Threats from liability, fire, automobile accidents and crop failures can all be reduced with proper insurance.

Let's just spend a minute addressing each of these types of coverage.

Liability insurance covers anyone who is injured on your farm or by a farm product.

A basic level of this coverage is included on your farm owner's policy, but it's limited to the dollar amount listed on that policy.

Any judgements in a lawsuit above your liability limit will be your responsibility so in many occasions, such as when you invite people on your farm for a pick-your-own, corn maze or harvest festival or when you start selling a value-added food product, you'll need to consider additional coverage.

Fire insurance is also included on your farm owner's policy.

The level at which you'll be reimbursed in the event of fire-related damage is written in your policy.

There are several methods of coverage from which you can choose.

Actual cash value, giving you the original amount of money the item was worth minus accumulated wear and tear.

Replacement value, giving you enough money to replace your item with the same type of item.

Or functional replacement value, allowing you to acquire another item or property that will perform the same function as the one lost with equal efficiency even if it's not identical to the property being replaced.

Your vehicle insurance is separate from the farm owner's insurance.

Any licensed off-the-road vehicle you own is required to be insured.

Check with your state's Department of Transportation and your insurance agent to determine the appropriate level of coverage for the vehicles that you and your employees will be driving.

The threats of flood, drought and other climate issues are ones to be taken seriously.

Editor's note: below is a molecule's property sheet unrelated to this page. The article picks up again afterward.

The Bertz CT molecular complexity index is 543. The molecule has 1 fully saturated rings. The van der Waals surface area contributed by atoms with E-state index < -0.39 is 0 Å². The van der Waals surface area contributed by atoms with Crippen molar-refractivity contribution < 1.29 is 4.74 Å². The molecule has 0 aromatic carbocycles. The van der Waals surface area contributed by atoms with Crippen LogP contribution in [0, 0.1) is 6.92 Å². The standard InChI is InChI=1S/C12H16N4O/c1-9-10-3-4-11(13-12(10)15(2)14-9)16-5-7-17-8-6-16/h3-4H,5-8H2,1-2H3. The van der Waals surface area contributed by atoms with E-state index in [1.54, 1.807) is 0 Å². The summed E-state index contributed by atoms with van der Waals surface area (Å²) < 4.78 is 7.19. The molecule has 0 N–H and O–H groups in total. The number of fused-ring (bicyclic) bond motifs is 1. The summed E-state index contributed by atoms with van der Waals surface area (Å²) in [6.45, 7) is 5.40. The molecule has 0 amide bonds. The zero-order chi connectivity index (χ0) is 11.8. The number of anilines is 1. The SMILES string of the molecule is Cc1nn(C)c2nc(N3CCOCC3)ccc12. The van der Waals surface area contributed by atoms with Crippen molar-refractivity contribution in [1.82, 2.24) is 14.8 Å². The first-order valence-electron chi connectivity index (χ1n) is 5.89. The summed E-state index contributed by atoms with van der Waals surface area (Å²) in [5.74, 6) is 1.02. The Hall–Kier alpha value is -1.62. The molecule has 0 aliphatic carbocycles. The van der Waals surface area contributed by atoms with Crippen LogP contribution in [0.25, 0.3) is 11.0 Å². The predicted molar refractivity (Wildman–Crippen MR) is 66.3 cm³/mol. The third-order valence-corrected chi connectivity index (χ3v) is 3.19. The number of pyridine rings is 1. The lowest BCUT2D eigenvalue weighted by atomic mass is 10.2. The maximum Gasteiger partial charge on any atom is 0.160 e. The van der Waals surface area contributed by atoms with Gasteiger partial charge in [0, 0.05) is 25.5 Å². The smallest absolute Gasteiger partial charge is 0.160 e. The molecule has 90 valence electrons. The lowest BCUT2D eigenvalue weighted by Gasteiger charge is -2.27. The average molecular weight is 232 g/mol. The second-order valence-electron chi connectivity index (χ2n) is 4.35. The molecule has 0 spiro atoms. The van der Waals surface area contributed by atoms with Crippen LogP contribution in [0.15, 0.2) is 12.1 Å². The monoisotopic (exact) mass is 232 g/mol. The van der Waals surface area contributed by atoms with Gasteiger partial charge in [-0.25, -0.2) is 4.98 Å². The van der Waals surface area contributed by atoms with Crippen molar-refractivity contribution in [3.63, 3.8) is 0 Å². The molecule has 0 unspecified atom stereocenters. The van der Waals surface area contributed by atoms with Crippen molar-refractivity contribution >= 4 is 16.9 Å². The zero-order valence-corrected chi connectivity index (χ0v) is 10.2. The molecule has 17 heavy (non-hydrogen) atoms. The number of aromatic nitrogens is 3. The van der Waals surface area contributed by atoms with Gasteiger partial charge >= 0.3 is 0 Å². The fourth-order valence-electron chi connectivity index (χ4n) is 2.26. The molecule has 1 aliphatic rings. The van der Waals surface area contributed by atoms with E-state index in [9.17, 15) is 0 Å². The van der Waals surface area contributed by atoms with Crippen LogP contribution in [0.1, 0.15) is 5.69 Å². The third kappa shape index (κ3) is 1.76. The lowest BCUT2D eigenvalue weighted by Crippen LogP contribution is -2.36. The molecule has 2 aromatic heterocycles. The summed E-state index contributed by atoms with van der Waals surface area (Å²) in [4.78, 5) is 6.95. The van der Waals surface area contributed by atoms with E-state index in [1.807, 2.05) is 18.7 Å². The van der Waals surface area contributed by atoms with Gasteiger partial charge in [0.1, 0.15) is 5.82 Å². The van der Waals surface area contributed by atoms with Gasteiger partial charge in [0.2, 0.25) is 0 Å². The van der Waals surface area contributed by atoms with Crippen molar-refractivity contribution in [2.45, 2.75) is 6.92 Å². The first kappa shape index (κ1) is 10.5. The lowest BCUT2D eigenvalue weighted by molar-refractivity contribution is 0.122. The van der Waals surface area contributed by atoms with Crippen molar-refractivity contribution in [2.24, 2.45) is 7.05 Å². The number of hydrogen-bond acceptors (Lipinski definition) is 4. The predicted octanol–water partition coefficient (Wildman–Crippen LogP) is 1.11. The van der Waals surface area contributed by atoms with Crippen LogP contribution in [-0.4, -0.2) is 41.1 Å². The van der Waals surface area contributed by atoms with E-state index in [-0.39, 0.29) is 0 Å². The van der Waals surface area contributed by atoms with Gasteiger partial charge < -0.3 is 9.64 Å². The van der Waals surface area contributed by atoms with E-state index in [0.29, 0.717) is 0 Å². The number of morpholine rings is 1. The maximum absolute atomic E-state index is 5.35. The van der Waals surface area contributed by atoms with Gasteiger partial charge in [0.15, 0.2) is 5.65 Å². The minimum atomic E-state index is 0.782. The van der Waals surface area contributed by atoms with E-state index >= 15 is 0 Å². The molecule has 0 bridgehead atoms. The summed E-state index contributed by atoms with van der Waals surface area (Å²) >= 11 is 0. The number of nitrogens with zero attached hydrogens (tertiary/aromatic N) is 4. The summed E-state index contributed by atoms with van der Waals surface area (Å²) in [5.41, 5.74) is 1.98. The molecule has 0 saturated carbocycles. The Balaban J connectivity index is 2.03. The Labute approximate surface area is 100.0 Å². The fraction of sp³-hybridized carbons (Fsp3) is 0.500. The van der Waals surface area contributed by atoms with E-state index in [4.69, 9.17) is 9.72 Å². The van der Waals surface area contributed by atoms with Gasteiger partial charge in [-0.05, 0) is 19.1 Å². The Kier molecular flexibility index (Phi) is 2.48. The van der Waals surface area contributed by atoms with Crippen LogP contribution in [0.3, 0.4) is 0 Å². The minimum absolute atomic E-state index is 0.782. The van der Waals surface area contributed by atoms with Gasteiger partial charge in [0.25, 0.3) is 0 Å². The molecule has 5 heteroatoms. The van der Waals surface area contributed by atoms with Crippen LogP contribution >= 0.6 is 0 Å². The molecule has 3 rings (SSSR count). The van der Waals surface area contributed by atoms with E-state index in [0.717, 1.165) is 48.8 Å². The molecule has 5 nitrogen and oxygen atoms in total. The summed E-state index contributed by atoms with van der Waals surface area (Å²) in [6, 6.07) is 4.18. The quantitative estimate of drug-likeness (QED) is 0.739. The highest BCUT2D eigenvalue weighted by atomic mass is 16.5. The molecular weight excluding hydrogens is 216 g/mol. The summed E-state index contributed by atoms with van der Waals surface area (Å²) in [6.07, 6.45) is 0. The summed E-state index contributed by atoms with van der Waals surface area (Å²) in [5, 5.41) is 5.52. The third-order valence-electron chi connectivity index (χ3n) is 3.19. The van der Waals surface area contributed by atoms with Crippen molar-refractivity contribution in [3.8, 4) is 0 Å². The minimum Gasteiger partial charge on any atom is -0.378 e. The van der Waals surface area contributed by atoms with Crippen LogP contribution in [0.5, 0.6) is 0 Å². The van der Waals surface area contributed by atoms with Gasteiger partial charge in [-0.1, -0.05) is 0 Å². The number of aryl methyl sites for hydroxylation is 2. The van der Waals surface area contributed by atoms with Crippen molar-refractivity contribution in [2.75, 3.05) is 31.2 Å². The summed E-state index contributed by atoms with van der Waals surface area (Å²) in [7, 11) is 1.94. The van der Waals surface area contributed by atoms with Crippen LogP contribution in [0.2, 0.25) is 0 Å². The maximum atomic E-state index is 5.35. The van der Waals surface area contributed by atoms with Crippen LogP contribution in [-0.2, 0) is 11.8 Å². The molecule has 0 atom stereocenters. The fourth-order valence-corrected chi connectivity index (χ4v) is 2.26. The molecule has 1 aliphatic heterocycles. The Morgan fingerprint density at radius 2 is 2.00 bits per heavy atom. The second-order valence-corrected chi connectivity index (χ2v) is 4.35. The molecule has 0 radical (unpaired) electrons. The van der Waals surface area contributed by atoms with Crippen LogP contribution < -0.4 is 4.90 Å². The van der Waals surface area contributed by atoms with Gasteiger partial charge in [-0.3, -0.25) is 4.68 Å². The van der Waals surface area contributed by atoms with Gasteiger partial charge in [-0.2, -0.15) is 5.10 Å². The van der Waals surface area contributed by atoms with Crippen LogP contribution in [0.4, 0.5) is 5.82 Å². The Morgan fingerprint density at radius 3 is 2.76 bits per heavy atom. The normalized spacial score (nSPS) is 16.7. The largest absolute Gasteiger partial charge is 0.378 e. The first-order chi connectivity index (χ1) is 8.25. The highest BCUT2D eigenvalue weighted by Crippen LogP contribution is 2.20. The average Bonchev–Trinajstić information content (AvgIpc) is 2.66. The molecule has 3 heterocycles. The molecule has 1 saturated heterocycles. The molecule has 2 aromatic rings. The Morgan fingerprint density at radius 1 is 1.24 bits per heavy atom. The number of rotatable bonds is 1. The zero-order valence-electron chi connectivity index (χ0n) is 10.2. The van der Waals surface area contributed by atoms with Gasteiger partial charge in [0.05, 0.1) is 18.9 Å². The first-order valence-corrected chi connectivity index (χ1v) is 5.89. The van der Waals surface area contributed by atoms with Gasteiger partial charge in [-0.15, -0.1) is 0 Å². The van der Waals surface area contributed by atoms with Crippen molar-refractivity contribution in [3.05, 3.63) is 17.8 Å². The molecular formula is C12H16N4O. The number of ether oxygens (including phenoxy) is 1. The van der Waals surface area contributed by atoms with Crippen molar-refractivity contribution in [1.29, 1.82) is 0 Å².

There are also concerns related to revenues that cover your expenses.

For these issues, crop insurance should be strongly considered.

You should investigate insuring field crops with several types of policies such as price loss coverage, agricultural risk coverage and supplemental coverage option.

If you do diversified farming, you may consider procuring a risk management safety net for all commodities under one policy through Whole Farm Revenue Protection, WFRP.

To learn more about WFRP, visit our short online video that addresses this type of crop insurance.

You can also get much information about Whole Farm Revenue Protection by visiting the USDA Risk Management Agency's website listed here.

Much of the information on SWOT analysis that you've just viewed is from this publication which also provides a case study illustrating the use of SWOT on a farm and a worksheet necessary to get you started toward your own evaluation of your business idea.

To receive a copy, go to this website or simply search the internet using the full title SWOT Analysis, A tool for making better business decisions.

Combining risk management strategies like SWOT analysis with appropriate insurance coverage is one way to take the question what if seriously.

We thank USDA for funding that has helped to support development of this program, addressing proactive farm risk management strategies.